Chinese Buddhism still remains a bit of an enigma to many in the West as Zen, Tibetan and Theravadan Buddhism are very frequently highlighted most often due to the good resources available in English.
Chinese Buddhism, especially that from Mainland China, has been emerging from a period of relative inactivity almost like a butterfly emerging from gestation in its chrysalis. Many people visiting China as tourists would have come across a temple or two in their travels and even been a bit confused between Taoist and Buddhist temples or at worst a bit exasperated at the seeming commercialism of many of China’s “tourist temples”.
However, in the often-unpublished background is an emerging of a Buddhism of deep faith and action often found in small local and financially struggling monasteries. Such communities are awakening to a new dawn and trying to find their feet again but this time in a fast paced and very materialistic world. While the lure of the glamour and seeming power of the materialist environment in which these temple find themselves is powerful most are resisting the temptations and are deeply committed to strengthening the foundations upon which they were once built by offering a way of life that is in contrast to the rapidly developing world of market share and money, one which promotes peace, community and humanism so quickly eroding. Many temples are developing aged care facilities, education centres, youth services and even medical services much to the praise and support of local authorities.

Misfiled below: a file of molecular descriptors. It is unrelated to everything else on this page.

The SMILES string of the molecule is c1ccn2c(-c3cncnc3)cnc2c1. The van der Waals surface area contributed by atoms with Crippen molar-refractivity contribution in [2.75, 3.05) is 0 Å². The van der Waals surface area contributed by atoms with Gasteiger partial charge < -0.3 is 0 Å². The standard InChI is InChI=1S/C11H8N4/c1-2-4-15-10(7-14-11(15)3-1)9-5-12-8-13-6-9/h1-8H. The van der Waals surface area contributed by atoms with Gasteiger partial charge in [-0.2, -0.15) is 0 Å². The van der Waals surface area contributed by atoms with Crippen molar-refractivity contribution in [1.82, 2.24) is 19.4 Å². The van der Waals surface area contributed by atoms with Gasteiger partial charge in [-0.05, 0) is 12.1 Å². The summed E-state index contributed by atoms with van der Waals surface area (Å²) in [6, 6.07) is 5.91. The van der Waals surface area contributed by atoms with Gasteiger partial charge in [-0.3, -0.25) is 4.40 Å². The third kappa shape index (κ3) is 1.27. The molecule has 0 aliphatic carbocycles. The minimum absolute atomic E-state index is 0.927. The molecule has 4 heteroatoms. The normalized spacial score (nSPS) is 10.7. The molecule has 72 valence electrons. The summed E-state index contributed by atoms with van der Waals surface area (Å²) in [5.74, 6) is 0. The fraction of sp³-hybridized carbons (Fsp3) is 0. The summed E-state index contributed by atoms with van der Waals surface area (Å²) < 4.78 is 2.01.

Chinese Buddhism is rich in history and culture. The architecture of the temples, the vibrant art and designs, the rich musical heritage of Chinese Buddhist hymns and chants are a golden terrain for exploration and personal transformation.
Guang Jue Temple is one such small local temple situated in Zhejiang Province at a forty-five minutes drive from Hangzhou near a small rural town called Zaoxi. Its origins date back to the Qing Dynasty and was almost completely destroyed during the Sino-Japanese war. It is surrounded by a backdrop of gentle bamboo forested mountains. Often the only sounds heard are the sounds of crickets and other insects that make their homes in the trees about the temple.
Ten years ago the present abbot, Master Zheng Rong arrived with a vision and commitment to restore the temple to not only its former glory but a Buddhism of relevance to the modern society it now finds itself in. Five monks joined him in his efforts. Gradually the local community is returning. I discovered the temple by most unusual chance (that is another story for another time) two years ago. I was drawn in by its “ling” – a type of unseen force that beckons you to personal change. The Venerable Zheng Rong was eager to open the temple to Westerners. However this part of China is not on the tourist highway. It would require work. Two years later many tourists both foreign and Chinese have come to Guang Jue Monastery to partake in quiet meditation retreats, learn about the rich heritage of Chinese Buddhism and take with them the invitation to practice a way of life that promises a deeper and more lasting happiness. Gradually we have added different courses in meditation and mindfulness. Master Zheng Rong told me: “This is not a commercial enterprise. It is by donation only. Buddhism is a gift to the world. We must live the life of gift.”
Chinese Buddhism has much to give to the world. While the world focuses on the Red Dragon and the powerful economic development of China quietly and almost unseen a small most exquisitely beautiful butterfly emerges from its cocoon offering the gift of hope.
Hopefully in the future I will have the opportunity to write more for those who are interested.